Blister packaging is commonly used in the pharmaceutical industry to package tablets, capsules, and other solid dosage forms.
However, there is growing concern about the environmental impact of blister packaging waste. Many people wonder if blister packaging can be recycled.
The answer is, it depends. Generally, blister packs can be recycled with other types of plastic, such as your typical grocery store plastic bags.
However, it is important to make sure that the blister packs are completely empty and free of any residual medication or other substances before recycling them.
This is because any leftover material can contaminate the recycling process and render the entire batch unusable.
Despite the recyclability of blister packaging, there are challenges associated with recycling it. For example, pharmaceutical blister packaging presents unique challenges for recycling due to its complex composition.
Blister packs typically consist of plastic (usually PET or PVC) and aluminum, which can be difficult to separate and recycle. Additionally, not all recycling facilities accept blister packaging, so it is important to check with your local recycling program to see if they accept it.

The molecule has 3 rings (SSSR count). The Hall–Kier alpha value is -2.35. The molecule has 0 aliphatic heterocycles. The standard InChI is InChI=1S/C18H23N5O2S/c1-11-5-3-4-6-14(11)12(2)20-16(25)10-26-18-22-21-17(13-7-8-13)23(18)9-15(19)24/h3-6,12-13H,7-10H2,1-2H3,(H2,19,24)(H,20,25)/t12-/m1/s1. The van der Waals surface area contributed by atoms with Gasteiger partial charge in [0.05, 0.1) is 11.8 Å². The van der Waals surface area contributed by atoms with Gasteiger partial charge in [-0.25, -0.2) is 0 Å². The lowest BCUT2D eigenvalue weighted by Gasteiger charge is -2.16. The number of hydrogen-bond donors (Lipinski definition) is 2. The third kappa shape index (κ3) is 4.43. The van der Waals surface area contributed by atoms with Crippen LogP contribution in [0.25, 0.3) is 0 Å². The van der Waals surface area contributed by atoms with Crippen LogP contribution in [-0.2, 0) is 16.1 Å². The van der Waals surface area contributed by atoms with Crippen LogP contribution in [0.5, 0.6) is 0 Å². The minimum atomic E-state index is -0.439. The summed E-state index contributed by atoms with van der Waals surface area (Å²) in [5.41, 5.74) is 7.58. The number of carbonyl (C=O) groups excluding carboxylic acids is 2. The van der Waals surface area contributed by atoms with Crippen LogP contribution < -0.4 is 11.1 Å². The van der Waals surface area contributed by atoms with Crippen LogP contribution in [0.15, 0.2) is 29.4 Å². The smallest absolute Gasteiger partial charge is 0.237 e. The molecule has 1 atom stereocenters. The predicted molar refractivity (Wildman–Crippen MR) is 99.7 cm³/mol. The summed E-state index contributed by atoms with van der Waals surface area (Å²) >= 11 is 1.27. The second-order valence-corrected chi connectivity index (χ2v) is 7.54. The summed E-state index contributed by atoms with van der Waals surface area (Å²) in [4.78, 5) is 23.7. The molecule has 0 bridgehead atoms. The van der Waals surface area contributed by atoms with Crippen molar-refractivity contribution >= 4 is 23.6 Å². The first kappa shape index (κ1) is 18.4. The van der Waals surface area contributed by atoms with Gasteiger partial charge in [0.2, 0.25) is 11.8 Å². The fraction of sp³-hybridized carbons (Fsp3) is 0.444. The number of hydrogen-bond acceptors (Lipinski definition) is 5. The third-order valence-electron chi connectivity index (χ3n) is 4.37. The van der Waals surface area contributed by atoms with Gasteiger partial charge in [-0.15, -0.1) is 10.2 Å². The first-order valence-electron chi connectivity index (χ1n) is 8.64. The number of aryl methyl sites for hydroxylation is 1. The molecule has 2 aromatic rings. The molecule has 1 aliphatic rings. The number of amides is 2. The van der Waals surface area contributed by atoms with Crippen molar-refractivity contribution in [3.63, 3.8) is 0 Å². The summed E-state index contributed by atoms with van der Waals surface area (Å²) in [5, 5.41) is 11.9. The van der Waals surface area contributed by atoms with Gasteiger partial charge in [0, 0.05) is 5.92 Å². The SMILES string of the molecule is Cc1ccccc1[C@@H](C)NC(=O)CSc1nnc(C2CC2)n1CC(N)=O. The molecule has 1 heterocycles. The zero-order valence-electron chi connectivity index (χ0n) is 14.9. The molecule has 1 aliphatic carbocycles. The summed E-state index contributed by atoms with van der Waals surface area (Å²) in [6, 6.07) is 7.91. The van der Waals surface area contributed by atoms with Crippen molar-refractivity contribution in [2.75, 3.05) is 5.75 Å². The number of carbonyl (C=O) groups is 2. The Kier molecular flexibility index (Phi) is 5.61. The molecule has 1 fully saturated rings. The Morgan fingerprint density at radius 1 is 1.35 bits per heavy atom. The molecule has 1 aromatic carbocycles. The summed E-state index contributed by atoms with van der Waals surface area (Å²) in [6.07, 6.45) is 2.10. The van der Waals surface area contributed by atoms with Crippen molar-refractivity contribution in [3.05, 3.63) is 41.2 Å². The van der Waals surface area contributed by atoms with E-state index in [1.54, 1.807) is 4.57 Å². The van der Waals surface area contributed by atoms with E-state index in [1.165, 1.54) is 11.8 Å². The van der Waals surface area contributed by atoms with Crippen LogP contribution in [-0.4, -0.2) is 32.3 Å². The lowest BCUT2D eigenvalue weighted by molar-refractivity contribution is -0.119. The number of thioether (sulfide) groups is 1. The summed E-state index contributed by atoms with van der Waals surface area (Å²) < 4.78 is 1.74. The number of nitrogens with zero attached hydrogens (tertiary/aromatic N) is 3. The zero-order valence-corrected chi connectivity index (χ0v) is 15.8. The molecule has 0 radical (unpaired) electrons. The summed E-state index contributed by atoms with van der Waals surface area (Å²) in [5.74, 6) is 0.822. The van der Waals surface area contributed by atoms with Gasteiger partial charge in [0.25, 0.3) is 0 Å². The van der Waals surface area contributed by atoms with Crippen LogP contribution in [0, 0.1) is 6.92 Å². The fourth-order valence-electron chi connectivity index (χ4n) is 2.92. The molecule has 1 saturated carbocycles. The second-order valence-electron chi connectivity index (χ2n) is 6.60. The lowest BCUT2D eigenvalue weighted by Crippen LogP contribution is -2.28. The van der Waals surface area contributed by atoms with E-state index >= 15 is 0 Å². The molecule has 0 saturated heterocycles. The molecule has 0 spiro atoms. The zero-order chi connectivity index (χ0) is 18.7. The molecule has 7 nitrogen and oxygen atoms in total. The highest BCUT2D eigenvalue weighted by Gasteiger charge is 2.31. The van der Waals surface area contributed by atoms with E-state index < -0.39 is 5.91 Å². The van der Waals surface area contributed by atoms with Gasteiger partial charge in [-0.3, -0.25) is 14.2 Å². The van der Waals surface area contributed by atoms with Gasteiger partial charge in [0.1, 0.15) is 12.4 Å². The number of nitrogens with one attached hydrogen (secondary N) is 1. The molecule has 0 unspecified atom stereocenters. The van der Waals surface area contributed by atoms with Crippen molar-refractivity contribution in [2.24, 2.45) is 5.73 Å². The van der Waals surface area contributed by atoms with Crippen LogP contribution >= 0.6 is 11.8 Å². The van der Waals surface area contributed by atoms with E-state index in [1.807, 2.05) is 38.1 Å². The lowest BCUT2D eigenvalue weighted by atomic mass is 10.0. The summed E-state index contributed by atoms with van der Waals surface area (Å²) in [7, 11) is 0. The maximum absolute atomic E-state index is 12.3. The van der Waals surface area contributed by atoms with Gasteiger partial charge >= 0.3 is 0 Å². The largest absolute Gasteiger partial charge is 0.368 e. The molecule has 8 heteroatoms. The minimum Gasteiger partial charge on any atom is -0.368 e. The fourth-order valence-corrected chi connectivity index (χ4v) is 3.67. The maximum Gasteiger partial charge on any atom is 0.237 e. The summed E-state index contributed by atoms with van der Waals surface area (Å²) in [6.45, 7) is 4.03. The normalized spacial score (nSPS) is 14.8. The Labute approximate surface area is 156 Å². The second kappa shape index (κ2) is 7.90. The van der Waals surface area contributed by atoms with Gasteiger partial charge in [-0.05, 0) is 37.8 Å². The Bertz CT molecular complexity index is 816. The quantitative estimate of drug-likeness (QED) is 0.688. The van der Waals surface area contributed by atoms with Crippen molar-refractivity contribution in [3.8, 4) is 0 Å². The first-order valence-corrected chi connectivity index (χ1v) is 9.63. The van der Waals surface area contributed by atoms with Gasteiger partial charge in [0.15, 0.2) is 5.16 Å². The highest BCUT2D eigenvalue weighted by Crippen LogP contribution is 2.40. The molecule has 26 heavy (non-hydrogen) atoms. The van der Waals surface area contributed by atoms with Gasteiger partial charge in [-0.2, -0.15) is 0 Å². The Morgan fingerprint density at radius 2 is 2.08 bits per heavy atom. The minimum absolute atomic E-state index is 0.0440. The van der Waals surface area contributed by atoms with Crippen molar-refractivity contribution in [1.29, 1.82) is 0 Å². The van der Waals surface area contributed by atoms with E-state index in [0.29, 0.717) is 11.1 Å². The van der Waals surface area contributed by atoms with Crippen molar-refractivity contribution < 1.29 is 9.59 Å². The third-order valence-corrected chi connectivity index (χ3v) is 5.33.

What is Blister Packaging?
Blister packaging is a type of packaging that is commonly used in the pharmaceutical, retail, and consumer goods industries.
It is a form of plastic packaging that consists of a cavity or pocket made of plastic, which is then sealed to a backing of paperboard, aluminum foil, or plastic sheeting.
The blister pack is typically designed to hold a single product, such as a tablet, capsule, or small item, and to provide protection, visibility, and tamper resistance.
Blister packaging is popular because it is an effective way to display and protect products while also providing important information to consumers.